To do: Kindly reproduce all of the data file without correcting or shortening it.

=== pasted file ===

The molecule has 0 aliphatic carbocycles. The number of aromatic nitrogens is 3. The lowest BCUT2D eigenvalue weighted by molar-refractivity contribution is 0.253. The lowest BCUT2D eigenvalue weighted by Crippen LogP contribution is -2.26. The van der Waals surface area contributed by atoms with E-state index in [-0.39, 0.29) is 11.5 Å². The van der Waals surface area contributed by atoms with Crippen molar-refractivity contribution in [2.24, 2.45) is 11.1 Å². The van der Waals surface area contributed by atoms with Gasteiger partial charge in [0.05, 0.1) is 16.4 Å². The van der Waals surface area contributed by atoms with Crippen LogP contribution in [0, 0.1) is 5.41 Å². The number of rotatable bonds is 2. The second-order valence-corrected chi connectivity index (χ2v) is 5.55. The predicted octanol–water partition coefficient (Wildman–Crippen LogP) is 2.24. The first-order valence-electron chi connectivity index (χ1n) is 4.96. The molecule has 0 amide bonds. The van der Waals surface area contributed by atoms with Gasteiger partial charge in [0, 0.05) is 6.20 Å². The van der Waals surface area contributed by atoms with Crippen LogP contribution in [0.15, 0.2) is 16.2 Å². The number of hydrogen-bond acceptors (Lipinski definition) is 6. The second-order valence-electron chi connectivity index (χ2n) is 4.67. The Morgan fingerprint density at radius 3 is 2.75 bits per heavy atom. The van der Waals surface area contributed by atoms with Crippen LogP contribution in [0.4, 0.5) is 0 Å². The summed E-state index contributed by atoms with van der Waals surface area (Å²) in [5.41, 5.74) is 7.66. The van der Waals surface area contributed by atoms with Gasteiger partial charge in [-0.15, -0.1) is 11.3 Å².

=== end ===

The molecule has 0 aliphatic carbocycles. The number of aromatic nitrogens is 3. The lowest BCUT2D eigenvalue weighted by molar-refractivity contribution is 0.253. The lowest BCUT2D eigenvalue weighted by Crippen LogP contribution is -2.26. The van der Waals surface area contributed by atoms with E-state index in [-0.39, 0.29) is 11.5 Å². The van der Waals surface area contributed by atoms with Crippen molar-refractivity contribution in [2.24, 2.45) is 11.1 Å². The van der Waals surface area contributed by atoms with Gasteiger partial charge in [0.05, 0.1) is 16.4 Å². The van der Waals surface area contributed by atoms with Crippen LogP contribution in [0, 0.1) is 5.41 Å². The number of rotatable bonds is 2. The second-order valence-corrected chi connectivity index (χ2v) is 5.55. The predicted octanol–water partition coefficient (Wildman–Crippen LogP) is 2.24. The first-order valence-electron chi connectivity index (χ1n) is 4.96. The molecule has 0 amide bonds. The van der Waals surface area contributed by atoms with Gasteiger partial charge in [0, 0.05) is 6.20 Å². The van der Waals surface area contributed by atoms with Crippen LogP contribution in [0.15, 0.2) is 16.2 Å². The number of hydrogen-bond acceptors (Lipinski definition) is 6. The second-order valence-electron chi connectivity index (χ2n) is 4.67. The Morgan fingerprint density at radius 3 is 2.75 bits per heavy atom. The van der Waals surface area contributed by atoms with Crippen LogP contribution in [0.4, 0.5) is 0 Å². The summed E-state index contributed by atoms with van der Waals surface area (Å²) in [5.41, 5.74) is 7.66. The van der Waals surface area contributed by atoms with Gasteiger partial charge in [-0.15, -0.1) is 11.3 Å².